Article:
The shepherd who bought a SUV
Last week, I went on a motorcycle ride from Leh to Manali, through what most adventure travellers know to be one of the best rides in the country.
The 500 km journey began in Leh, which perhaps is the only destination in India, where official announcements at the airport tell you that you need to rest for 36 hours as soon as you land! The term ‘laid back’ is official here!
After two days of acclimatization, the ride began from Rumptse, a small hamlet just short of the second highest pass in the area - Talang La, at 17,380 feet. Rumptse has all of seven families, mostly subsistence farmers who augment their income running tea stalls, makeshift night halts and a single phone booth for motorcyclists. The food, like the accommodation, is frugal, mostly noodles, tea and biscuits, but the experience is rich.
Huddled in a small hovel, with freezing rain outside, you get to see another side of India passing by. So we met a group of soldiers posted in a forward detachment, who come to Rumptse once every few days, taking turns to speak to their families. (Digital India hasn’t arrived in most of these areas yet)
The owner of the shack shared his meagre meal with us. It had been cooked by his daughter who was back home since the disturbances in Srinagar began. He told us that their painstakingly saved money to educate her, went to waste because of the lost academic year. We realised how far the stones thrown in Srinagar travel and how many futures they destroy.
We met scores of riders from all over India, many of whom were encountering high mountains for the first time and it showed in their ill-suited clothing - sweaters and sneakers that were soaking wet. But it was amazing to watch young people from all parts of India exploring the remotest parts of their country on shoestring budgets and rented bikes. Their excited exchanges were different from the staid, cynical conversations of metros. Most of it was about the strange things they came across, the majestic landscapes they had seen only in pictures and the camaraderie of fellow travellers who happily lent fuel and helped fix broken bikes. My sense is that future generations of such travellers will have a much better understanding of the nuances of our culture and demography. Perhaps they will empathise better with what most Indians have to go through, just to make ends meet and truly appreciate luxuries like electricity and connectivity that we take for granted.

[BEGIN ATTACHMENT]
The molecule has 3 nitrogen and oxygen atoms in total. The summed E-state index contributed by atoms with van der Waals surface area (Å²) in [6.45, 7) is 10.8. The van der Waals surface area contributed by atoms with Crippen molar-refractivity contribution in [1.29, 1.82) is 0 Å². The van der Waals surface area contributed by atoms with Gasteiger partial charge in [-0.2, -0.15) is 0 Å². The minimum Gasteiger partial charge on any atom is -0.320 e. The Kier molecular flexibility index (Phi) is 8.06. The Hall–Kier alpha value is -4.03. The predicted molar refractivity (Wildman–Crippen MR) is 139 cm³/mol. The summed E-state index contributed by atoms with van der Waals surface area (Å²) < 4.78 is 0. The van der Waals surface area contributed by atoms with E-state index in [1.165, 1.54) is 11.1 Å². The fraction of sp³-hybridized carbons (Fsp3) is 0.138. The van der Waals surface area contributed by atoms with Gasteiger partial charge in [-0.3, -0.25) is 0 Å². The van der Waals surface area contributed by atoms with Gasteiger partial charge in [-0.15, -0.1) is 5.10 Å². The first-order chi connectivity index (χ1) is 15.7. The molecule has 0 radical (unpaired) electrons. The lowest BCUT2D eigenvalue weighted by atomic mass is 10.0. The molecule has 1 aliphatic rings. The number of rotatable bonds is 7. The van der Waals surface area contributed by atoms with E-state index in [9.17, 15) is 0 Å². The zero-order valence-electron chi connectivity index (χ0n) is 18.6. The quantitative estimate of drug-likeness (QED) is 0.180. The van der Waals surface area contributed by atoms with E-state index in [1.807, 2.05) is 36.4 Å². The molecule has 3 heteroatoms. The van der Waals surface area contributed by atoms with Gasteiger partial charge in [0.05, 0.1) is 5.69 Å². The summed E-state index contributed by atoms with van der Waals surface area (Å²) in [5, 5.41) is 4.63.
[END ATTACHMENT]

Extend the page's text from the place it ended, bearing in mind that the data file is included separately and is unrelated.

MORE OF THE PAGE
The climb to Talang La began before daylight with both the riders and their bikes gasping for scarce oxygen during the steep ascent. Twisting, frozen roads with whole portions washed away by snow avalanches and sheer drops on the side, make this pass one of the most breath taking parts of the ride. The descent from Talang La is sharp in altitude and temperature and within an hour we hit the vast plains of Debring which is home to several tribes of nomad shepherds who graze their sheep, goats and yaks in the sparse grasslands. Their homes are makeshift tents, made from Indian army parachutes, buttressed with stones and mud all around. Interestingly, while most of them did not have cell phones (there is no connectivity here remember), almost every one of them had at least one SUV parked right next to their tents! So there is something to be said about the changing face of connectivity after all.
The stretch from Debring to Pang and two more passes was through what is called a road, but in most places is terrain from another planet. Deep slushy furrows, massive boulders, pockmarked surfaces, water crossings and improvised bridges (built by the Border Road Organisation) slide the riders through mud, snow and gravel all the way down to Jispa which is the first night halt of the voyage.
Jispa is heaven in a bowl. A small hamlet, which is blessed by an oddity of nature in that, highly valued cash crops like lettuce and peas grow in abundance and that too, during what is ‘off season’ for most of India. Being a night halt for travellers from both directions, Jispa is also a melting pot of tourists from all parts of India. The hotels are noisy with surprisingly large number of families whose multilingual cacophony underscores the diversity of our country.
The ride from Jispa to Manali is a pleasurable piece of cake compared to the previous leg with imposing mountains and continual rivers accompanying either side of the road till foothills of the Rohtang pass which arguably has to be one of the touristiest passes of the region. Tourists from all over, land up in Manali and one of their tick boxes is to reach the Rohtang Pass to ‘see’ snow. That ensures traffic jams which makes you glad that you are on a bike instead of a car. While the latter may be warm and dry, there is a certain perverse pleasure in crossing hours-long traffic jams in minutes, while the car borne travellers look on enviously.
The ride ends in Manali, where you seem to meet half of Delhi, Gurgaon, Chandigarh and Punjab in buses, SUV’s and cars, sadly reminding you that wherever you have roads, you also get concrete, traffic jams, pollution and tons of plastic. But notwithstanding that, 72 hours of raw biting cold wind on your face, lungs filled with pure air, and a sky that is a mosaic of shooting stars, reminds you, that it is but one short life, full of amazing experiences, waiting just a ride away!